Colonization and the Abject Female Supervillain

During the period of mass-Christian semi-conversion managed by Olafr Tryggvason, Icelandic saga writers borrowed from Celtic folklore the meme of the super-powered female antagonist. But this was not a stock Nordic character, and so the Icelandic writers turned these Celtic villains into trolls. Usually the mighty troll ladies were slain by the saga hero, though sometimes spared in exchange for treasure, or befriended, as in the case of Brana & Halfdan. Or so Martin Puhvel (1987, McGill) said.

Normal but vengeful females played the boss villain role in Celtic folklore, and usually it took the help of an animal, such as a dog, for the male hero to defeat them. Cats were however associated with the abjected feminine and villainous hags, the cailleach.

As Silvia Federici documented (1998), the crippling fear of women is often the result of instrumental, imperial-cosmopolitan divide-and-conquer interventions imposed upon hinterlands communities. Eleanor Hull (1927) showed that female Celtic supernatural villains like banshees and various evil, watery tarts were degenerate descendants of ancient, mighty war goddesses like Macha and Bodb.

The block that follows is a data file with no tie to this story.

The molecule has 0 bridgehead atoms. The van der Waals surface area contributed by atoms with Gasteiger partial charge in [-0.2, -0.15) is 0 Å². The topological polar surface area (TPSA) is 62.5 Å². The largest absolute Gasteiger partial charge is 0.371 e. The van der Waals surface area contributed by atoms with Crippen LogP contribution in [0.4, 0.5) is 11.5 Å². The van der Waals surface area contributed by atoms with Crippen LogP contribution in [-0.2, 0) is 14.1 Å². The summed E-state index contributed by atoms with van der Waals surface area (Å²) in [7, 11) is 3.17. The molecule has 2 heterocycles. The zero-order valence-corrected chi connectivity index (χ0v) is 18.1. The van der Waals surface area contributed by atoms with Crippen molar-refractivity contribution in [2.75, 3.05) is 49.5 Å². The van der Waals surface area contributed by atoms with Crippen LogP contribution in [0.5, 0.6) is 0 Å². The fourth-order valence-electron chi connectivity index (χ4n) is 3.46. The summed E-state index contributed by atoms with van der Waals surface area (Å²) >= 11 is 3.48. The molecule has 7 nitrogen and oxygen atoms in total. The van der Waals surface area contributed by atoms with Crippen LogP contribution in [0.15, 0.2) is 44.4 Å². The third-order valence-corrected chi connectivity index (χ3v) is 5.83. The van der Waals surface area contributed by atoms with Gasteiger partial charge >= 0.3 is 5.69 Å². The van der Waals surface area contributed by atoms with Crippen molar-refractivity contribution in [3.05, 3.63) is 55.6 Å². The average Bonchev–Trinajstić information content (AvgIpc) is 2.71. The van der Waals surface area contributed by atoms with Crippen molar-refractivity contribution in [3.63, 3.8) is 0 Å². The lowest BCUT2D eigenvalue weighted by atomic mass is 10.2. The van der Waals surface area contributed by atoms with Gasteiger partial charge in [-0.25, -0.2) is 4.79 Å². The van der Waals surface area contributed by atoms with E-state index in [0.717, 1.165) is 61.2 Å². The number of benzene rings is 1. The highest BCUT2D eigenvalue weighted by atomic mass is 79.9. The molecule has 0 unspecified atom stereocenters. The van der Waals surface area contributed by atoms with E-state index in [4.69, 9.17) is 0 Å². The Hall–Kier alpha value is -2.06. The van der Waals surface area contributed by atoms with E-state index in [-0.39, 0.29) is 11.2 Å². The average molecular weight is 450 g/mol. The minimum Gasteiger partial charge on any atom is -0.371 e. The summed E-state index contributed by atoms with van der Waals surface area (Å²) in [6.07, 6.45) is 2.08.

grendels mom

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A Shining Neoliberal City on the Hill, Belly Up


“Last year the Heritage Foundation declared Ireland the third freest economy in the world, behind only Hong Kong and Singapore.

The Irish government now predicts that this year G.D.P. will fall more than 10 percent from its peak, crossing the line that is sometimes used to distinguish between a recession and a depression.

And the lesson of Ireland is that you really, really don’t want to put yourself in a position where you have to punish your economy in order to save your banks.”

From Krugman, Paul. 2009. “Erin Go Broke.” The New York Times, April 19.